and in the large circle of his private friendcompass nothing more, you are still in ship, a constellation of illustrious chathe first class. We may regret the in- racters, which has rarely been rivalled numerable beauties you may want; in the annals of the brightest periods you may be very imperfect, but still you of British history. These times are are an imperfect artist of the higher flown, and, order. If, when you have got thus far,
( Flown with these, you can add any, or all of the subordi The wine of life is on the lees." nate qualifications, it is my wish and But we will not increase our own readvice that you should not neglect gret, and that of our readers, by dwellthem, but this is as much a matter of ing on the melancholy causes which, circumspection and caution, at least, through the last twenty-five years, as of eagerness and pursuit.” It was seem to have been gradually leading us our intention to have dwelt upon some to so sad'a consummation. We are doctrines of a novel and rather curious glad to find that Mr Farrington has description, which have recently been borne his testimony to the well directo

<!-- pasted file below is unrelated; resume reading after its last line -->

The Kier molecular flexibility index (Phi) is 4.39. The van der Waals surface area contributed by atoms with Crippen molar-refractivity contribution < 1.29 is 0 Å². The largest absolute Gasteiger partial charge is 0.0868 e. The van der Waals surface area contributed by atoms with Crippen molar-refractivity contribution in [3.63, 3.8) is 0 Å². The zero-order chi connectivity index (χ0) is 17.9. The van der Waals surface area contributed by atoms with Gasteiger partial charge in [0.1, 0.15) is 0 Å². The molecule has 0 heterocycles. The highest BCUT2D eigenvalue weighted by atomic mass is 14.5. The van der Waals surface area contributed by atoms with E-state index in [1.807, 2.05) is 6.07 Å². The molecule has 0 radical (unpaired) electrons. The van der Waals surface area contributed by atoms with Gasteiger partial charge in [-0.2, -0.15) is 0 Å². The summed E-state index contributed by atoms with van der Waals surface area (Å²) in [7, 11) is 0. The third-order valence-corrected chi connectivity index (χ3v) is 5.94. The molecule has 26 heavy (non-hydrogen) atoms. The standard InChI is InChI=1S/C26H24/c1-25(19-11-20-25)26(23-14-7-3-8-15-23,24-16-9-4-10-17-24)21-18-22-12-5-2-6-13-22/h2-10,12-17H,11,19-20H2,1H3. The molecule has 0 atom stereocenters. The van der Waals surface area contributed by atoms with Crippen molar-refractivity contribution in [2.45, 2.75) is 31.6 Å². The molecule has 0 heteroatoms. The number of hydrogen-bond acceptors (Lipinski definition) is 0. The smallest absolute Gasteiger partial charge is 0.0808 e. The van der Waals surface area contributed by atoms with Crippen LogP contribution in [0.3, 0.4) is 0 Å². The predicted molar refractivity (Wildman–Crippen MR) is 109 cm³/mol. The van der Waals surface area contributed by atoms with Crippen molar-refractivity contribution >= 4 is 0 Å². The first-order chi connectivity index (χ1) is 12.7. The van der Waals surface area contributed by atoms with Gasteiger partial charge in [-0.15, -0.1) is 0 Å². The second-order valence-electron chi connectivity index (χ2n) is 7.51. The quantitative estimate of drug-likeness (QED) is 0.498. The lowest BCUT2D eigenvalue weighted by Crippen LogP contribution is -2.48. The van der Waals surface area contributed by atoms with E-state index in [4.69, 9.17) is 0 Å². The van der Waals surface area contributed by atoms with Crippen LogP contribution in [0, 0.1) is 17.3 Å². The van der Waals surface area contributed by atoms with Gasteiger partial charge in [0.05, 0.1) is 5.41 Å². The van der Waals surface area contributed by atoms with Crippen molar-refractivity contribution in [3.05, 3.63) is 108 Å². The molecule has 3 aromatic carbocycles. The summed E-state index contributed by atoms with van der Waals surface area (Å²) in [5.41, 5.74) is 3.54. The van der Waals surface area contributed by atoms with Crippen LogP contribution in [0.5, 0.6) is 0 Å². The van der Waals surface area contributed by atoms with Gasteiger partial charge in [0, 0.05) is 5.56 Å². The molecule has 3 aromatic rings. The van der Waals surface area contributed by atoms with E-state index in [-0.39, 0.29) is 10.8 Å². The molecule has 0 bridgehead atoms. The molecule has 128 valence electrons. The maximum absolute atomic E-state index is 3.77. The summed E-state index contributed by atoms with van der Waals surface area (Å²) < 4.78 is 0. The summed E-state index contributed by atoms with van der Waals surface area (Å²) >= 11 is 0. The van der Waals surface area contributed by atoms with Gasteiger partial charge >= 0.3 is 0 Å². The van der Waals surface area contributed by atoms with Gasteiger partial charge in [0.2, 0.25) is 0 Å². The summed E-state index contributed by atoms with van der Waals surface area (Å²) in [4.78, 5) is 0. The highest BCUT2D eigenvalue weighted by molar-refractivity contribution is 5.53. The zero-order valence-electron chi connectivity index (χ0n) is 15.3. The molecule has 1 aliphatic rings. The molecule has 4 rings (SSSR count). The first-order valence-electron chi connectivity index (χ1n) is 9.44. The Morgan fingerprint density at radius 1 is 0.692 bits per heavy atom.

ed efforts of an "English tradesman, The remainder of the work is chiefly who, by one bold and hazardous spe- dedicated to the origin, progress, and culation, did more for the higher de- final adjustment of the dispute between partments of painting in this country, Sir Joshua and the Royal Academy,ihan has since been accomplished by to an account of the public funeral of the united endeavours of its most il- that great man, and to the literary eflustrious encouragers and protectors; fusions elicited from various quarters not, we believe, because his zeal in the on the occasion of his lamented death, cause of art was greater, but because forming altogether an amusing and ina his plan was better adapted than any teresting supplement to Mr Malone's one that has hitherto been dev d, to account of the distinguished President, call into immediate effect the full pow- which reflects considerable crediton Mr ers of the most accomplished painters Farrington, not only as an able and juof the day, many of whom would pro- dicious biographer, but as a sensible, bably have past their lives in compa- accurate, and highly impartial writer. rative obscurity, if the establishment As an artist, our author has never of the Shakspeare Gallery had not af- risen to great eminence, but his inforforded them a favourable opportunity mation, amusing conversation, and genof bringing a large body of their works tleman-like deportment, have always into public notice, without incurring rendered him a welcome guest in pothe risks and mortifying results which lished and literary society. It is said, generally attend the speculating efforts that at one period of his life, he took a of individual and unemployed artists. very active share in the private politics